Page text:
As I am writing this, we are glued to screens that feed us images of the destruction wrought on precious communities by the weather patterns of an unsettled planet.
Weeks ago, we watched images of flooded farmlands and towns, and highways torn up by mudslides and rising rivers. Even in Point Roberts, some of us are still cleaning and repairing flood damage in our homes.
These sudden, unexpected weather events can keep us on edge, wondering “What next? And where?” And life can seem tenuous. Some may ask, “Where is God in all this?”
In Luke’s gospel, we see that Jesus was born in tenuous times as well. All of Israel/Judea was under Roman rule; Caesar Augustus had just recently decided that it was time for a census, requiring people to journey to their birthplace in order to be “enrolled” for taxation purposes. Joseph and Mary had to journey on foot, likely with a small donkey to carry their supplies and the greatly pregnant Mary.
The trip from their home in Nazareth to Joseph’s birthplace of Bethlehem was, according to historians and biblical scholars, an arduous journey that would have taken one to two weeks, through wildlife-inhabited forests and the steep hills around Jerusalem. (The gospel lacks these details because the author would know that his audience was aware of them.)
They would have packed sparse (but still heavy) food and dressed for cold weather in heavy, cumbersome wool garments.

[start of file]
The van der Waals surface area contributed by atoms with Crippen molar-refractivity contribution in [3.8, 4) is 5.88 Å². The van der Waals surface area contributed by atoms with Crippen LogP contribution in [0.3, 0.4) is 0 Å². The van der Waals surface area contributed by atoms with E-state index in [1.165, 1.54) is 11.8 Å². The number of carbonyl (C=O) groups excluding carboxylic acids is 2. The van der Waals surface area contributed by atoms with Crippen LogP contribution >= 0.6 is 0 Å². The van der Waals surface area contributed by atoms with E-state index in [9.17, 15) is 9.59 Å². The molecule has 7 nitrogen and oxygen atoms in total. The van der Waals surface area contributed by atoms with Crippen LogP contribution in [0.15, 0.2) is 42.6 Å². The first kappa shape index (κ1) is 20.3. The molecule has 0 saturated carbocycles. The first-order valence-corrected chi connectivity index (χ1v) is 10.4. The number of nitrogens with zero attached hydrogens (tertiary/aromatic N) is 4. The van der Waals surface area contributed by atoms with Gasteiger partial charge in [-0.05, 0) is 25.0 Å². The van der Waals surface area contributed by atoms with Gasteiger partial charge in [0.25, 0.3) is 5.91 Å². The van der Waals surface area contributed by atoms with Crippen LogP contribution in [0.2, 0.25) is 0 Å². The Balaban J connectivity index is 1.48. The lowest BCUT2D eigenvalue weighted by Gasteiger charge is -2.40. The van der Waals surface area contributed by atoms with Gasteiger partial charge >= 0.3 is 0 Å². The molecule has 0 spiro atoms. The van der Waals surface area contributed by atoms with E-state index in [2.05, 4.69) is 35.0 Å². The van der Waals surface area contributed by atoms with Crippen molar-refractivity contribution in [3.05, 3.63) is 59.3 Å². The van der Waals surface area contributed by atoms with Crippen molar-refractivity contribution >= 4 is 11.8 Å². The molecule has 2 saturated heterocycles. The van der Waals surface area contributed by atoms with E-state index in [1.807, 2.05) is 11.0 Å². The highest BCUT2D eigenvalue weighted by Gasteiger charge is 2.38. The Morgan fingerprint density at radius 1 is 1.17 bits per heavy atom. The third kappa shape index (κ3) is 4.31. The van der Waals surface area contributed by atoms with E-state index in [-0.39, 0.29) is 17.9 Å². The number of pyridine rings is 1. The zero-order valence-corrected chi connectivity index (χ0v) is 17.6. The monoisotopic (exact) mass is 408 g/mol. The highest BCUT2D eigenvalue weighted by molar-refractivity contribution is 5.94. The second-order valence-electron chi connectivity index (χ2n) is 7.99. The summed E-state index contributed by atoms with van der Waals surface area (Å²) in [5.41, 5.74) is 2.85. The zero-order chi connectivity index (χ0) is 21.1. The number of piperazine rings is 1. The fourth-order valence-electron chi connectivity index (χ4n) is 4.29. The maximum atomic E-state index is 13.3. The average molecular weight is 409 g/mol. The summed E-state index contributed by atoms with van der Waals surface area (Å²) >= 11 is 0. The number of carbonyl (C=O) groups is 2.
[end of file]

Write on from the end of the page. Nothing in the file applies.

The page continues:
Since many people were making this same journey, there would be no guarantee of a place to stay either with a relative or in one of the inns in town or surrounding areas as they reached their destination. And the birth of their son was certainly not the holiday we celebrate today.
The same sources speculate that in reality, the stable they stayed in was likely inhabited by other travelers, as well as beasts of burden and sheep.
In fact, this remarkable event that the world now celebrates was pretty much a secret, known only to other travelers who shared the same shelter, and a few shepherds who, according to the author, witnessed an angelic concert above the hills outside of town; a revelation given specifically to them and no one else.
For Luke, this is the miracle; that God comes into the world as one who is lowly for the sake of the lowly. God is present in the human suffering of the devastation of homes and lives, whether by nature or for political gains.
God is present in our suffering, in our shock and trauma, and, ultimately, in our healing. This is the good news, not so much proclaimed by angels in our day, but in hearts that share sorrow and the work of rebuilding; those who organize to transport money and goods to neighborhoods in need, and those who do the giving and the working that makes all things new again.
As we move from a season of joy back into the everyday-ness of our lives, let us remain wide open to the coming of the Christ into our minds and hearts.
Jesus comes to us as we share the load, and celebrate that we are all in this together, and together we will make all things new! In this hope, and in this calling, we can wish each other a happy New Year, and God bless us all!
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